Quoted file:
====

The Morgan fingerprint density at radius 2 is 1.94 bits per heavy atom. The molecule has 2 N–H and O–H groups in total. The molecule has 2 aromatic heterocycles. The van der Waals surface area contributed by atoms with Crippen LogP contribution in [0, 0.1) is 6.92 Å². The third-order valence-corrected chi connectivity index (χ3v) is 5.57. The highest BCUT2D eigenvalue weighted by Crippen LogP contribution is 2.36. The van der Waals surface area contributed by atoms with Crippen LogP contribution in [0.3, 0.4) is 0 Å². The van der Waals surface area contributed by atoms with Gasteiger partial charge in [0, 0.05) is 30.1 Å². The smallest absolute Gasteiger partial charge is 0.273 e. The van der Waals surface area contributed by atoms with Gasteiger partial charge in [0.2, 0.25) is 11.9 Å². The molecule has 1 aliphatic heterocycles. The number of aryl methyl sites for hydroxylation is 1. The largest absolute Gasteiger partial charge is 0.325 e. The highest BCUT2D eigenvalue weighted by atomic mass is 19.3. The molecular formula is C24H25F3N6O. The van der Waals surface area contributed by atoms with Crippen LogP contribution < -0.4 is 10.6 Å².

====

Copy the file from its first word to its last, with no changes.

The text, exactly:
The Morgan fingerprint density at radius 2 is 1.94 bits per heavy atom. The molecule has 2 N–H and O–H groups in total. The molecule has 2 aromatic heterocycles. The van der Waals surface area contributed by atoms with Crippen LogP contribution in [0, 0.1) is 6.92 Å². The third-order valence-corrected chi connectivity index (χ3v) is 5.57. The highest BCUT2D eigenvalue weighted by Crippen LogP contribution is 2.36. The van der Waals surface area contributed by atoms with Crippen LogP contribution in [0.3, 0.4) is 0 Å². The van der Waals surface area contributed by atoms with Gasteiger partial charge in [0, 0.05) is 30.1 Å². The smallest absolute Gasteiger partial charge is 0.273 e. The van der Waals surface area contributed by atoms with Gasteiger partial charge in [0.2, 0.25) is 11.9 Å². The molecule has 1 aliphatic heterocycles. The number of aryl methyl sites for hydroxylation is 1. The largest absolute Gasteiger partial charge is 0.325 e. The highest BCUT2D eigenvalue weighted by atomic mass is 19.3. The molecular formula is C24H25F3N6O. The van der Waals surface area contributed by atoms with Crippen LogP contribution < -0.4 is 10.6 Å².